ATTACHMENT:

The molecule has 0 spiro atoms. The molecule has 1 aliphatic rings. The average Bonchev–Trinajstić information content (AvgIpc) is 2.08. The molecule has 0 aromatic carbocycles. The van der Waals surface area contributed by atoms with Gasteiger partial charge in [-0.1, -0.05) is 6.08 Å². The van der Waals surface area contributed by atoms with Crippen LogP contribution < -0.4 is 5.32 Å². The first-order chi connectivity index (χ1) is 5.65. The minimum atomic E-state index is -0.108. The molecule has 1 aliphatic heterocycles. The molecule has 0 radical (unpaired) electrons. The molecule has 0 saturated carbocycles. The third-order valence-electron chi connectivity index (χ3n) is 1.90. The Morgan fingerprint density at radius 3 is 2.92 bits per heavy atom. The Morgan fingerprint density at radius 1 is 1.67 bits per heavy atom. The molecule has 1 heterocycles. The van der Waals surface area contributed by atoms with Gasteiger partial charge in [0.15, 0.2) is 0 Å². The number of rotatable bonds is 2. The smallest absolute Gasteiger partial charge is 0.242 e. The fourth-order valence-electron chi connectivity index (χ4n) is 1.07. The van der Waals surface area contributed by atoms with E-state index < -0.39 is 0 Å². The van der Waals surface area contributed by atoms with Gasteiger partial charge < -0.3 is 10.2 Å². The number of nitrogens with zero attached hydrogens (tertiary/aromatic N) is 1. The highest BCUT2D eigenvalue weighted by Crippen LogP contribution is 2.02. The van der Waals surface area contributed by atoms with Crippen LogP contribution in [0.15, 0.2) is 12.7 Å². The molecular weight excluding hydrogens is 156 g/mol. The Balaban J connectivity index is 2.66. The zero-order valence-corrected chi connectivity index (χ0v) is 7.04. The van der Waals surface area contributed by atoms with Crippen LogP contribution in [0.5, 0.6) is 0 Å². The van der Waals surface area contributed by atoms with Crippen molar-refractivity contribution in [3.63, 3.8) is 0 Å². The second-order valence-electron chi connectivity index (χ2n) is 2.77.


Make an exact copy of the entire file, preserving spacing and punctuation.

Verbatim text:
The molecule has 0 spiro atoms. The molecule has 1 aliphatic rings. The average Bonchev–Trinajstić information content (AvgIpc) is 2.08. The molecule has 0 aromatic carbocycles. The van der Waals surface area contributed by atoms with Gasteiger partial charge in [-0.1, -0.05) is 6.08 Å². The van der Waals surface area contributed by atoms with Crippen LogP contribution < -0.4 is 5.32 Å². The first-order chi connectivity index (χ1) is 5.65. The minimum atomic E-state index is -0.108. The molecule has 1 aliphatic heterocycles. The molecule has 0 radical (unpaired) electrons. The molecule has 0 saturated carbocycles. The third-order valence-electron chi connectivity index (χ3n) is 1.90. The Morgan fingerprint density at radius 3 is 2.92 bits per heavy atom. The Morgan fingerprint density at radius 1 is 1.67 bits per heavy atom. The molecule has 1 heterocycles. The van der Waals surface area contributed by atoms with Gasteiger partial charge in [0.15, 0.2) is 0 Å². The number of rotatable bonds is 2. The smallest absolute Gasteiger partial charge is 0.242 e. The fourth-order valence-electron chi connectivity index (χ4n) is 1.07. The van der Waals surface area contributed by atoms with E-state index < -0.39 is 0 Å². The van der Waals surface area contributed by atoms with Gasteiger partial charge < -0.3 is 10.2 Å². The number of nitrogens with zero attached hydrogens (tertiary/aromatic N) is 1. The highest BCUT2D eigenvalue weighted by Crippen LogP contribution is 2.02. The van der Waals surface area contributed by atoms with Crippen LogP contribution in [0.15, 0.2) is 12.7 Å². The molecular weight excluding hydrogens is 156 g/mol. The Balaban J connectivity index is 2.66. The zero-order valence-corrected chi connectivity index (χ0v) is 7.04. The van der Waals surface area contributed by atoms with Crippen LogP contribution in [0.5, 0.6) is 0 Å². The van der Waals surface area contributed by atoms with Crippen molar-refractivity contribution in [3.63, 3.8) is 0 Å². The second-order valence-electron chi connectivity index (χ2n) is 2.77.